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  1. #1
    Join Date
    Oct 2003
    Posts
    37

    Red face Unanswered: sp_addextendedproperty (was "What am I missing here?")

    Hi all,
    I would greatly appreciate a boost with this problem. I'm trying to 'script' the mundane task of adding descriptions to my tables (I know this can be done from Enterprise manager via Diagrams, but I have a huge (did I mention huge?) amount of tables and I really don't want to have to go to the properties of each and every table.

    Now, if I read BOL right I can use sp_addextendedproperty (and here is their example):

    sp_addextendedproperty 'Caption', 'Caption Test Table', 'user', dbo, 'table', TestExProp <--- Does this not add a description to the the table?

    Well, I tried it and No Joy ! When I look at the table properties from the Diagram (w/in Enterprise Manager) I have a nice big EMPTY Description Box.
    I tried changing it from 'Caption' to 'Description' thinking that would work but alas, I sit here and wonder where I went wrong ....

    What have I missed?

    Any input would put me out of my misery and make me a productive individual (at least for today !)

    Schimelcat

  2. #2
    Join Date
    Nov 2002
    Location
    Jersey
    Posts
    10,322
    Ya know, I always keep a separate data dictionary, rather than use extended properties. You easily record more meta data than is possible....but I'll go have a look.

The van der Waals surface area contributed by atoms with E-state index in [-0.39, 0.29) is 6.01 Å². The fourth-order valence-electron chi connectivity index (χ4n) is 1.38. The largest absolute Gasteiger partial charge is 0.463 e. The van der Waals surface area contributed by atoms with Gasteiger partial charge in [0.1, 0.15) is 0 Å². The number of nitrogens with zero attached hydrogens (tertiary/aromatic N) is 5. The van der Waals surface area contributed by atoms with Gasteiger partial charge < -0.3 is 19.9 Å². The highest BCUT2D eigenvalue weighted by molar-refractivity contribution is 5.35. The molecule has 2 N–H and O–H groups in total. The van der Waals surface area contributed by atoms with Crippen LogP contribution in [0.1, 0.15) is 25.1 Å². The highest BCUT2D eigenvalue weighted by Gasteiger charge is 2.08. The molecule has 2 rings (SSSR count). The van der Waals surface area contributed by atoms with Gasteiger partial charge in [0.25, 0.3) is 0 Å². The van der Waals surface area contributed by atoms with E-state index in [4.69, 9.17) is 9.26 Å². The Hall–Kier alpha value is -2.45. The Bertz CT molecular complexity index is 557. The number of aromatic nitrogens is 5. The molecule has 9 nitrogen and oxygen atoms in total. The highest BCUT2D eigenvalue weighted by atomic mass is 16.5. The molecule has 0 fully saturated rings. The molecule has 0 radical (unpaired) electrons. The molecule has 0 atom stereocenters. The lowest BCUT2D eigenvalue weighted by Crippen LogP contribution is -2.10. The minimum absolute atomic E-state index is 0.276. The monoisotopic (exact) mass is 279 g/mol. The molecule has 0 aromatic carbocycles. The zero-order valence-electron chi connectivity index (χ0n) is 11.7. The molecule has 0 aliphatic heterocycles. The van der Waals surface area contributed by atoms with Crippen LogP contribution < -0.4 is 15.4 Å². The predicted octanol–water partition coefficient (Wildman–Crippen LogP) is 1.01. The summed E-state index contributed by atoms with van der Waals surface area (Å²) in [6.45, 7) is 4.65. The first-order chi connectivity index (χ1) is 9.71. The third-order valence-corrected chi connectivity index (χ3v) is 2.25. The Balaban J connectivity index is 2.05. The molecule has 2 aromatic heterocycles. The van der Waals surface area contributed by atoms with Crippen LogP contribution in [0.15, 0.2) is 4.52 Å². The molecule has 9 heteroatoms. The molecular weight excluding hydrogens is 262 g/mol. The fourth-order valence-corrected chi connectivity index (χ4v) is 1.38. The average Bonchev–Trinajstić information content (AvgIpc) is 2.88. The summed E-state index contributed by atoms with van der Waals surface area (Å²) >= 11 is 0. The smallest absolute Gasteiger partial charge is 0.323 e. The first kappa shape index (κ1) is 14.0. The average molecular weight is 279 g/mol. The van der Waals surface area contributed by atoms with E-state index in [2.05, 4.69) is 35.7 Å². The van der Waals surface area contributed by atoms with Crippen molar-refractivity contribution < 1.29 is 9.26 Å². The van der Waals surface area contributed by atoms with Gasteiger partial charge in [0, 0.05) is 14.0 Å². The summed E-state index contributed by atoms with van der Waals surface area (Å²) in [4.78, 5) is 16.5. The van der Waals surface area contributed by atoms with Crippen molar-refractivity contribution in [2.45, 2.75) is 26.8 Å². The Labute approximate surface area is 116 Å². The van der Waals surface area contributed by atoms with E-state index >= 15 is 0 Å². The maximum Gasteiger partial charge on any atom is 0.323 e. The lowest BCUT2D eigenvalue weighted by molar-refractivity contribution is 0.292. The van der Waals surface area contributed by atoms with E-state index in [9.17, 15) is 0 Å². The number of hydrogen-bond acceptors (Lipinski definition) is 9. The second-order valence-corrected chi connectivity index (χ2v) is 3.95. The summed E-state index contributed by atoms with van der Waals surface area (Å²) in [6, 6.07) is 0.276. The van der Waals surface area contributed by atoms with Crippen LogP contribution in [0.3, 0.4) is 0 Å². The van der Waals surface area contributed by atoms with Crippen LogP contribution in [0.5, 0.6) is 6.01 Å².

EDIT: I don't think that's the caption you're looking for.

    BOL: Use this to check your table, then go ahead and manually add 1, then check it's properties. I think it might be Comments

    Code:
    CREATE   table T1 (id int , name char (20))
    
    EXEC   sp_addextendedproperty 'caption', 'Employee ID', 'user', dbo, 'table', 'T1', 'column', id
    
    EXEC   sp_addextendedproperty 'caption', 'Employee Name', 'user', dbo, 'table', 'T1', 'column', name
    
    SELECT   *
    FROM   ::fn_listextendedproperty (NULL, 'user', 'dbo', 'table', 'T1', 'column', default)
    Last edited by Brett Kaiser; 09-27-05 at 13:32.
    Brett
    8-)

    It's a Great Day for America everybody!

    dbforums Yak CorralRadio 'Rita
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    I'm Good Once as I ever was

    The physical order of data in a database has no meaning.

  3. #3
    Join Date
    Nov 2002
    Location
    Jersey
    Posts
    10,322
    Not thinking.

    Do this.

    Go design a table. click on the properties. You'll see the description window.

    Add a description, the go save script. It'll show you which one it is....

    Code:
    SET @v = N'Test'
    EXECUTE sp_addextendedproperty N'MS_Description', @v, N'user', N'dbo', N'table', N'Employees', NULL, NULL
    GO
    Brett
    8-)

    It's a Great Day for America everybody!

    dbforums Yak CorralRadio 'Rita
    dbForums Member List
    I'm Good Once as I ever was

    The physical order of data in a database has no meaning.

  4. #4
    Join Date
    Jan 2003
    Location
    Massachusetts
    Posts
    5,800
    Provided Answers: 11
    Alternatively, you can always run a SQL Profiler trace of what you are after. Nifty trick, right after disecting system stored procedures.

  5. #5
    Join Date
    Oct 2003
    Posts
    37

    Talking

    Hi MCrowley,
    I don't suppose you'd care to be a bit more explicit? Sounds intrigueing and I'm always open to learning new things.

    Brett,
    I'm gonna give your suggestion a try as well.

    Thanks for the help!

    Schimelcat

  6. #6
    Join Date
    Jan 2003
    Location
    Massachusetts
    Posts
    5,800
    Provided Answers: 11
    Fire up profiler, and start a trace of your server (hopefully a test server without a lot of traffic). Use Enterprise Mangler to do whatever thing it was (set up a job, query a table, anything). Once Enterprise Mangler is done, stop the trace, and poke through the queries to see what looks to be what you wanted. EM puts out a lot of garbage, but there will usually be a couple of nuggets in there that you can reuse or reshape to your own purposes.

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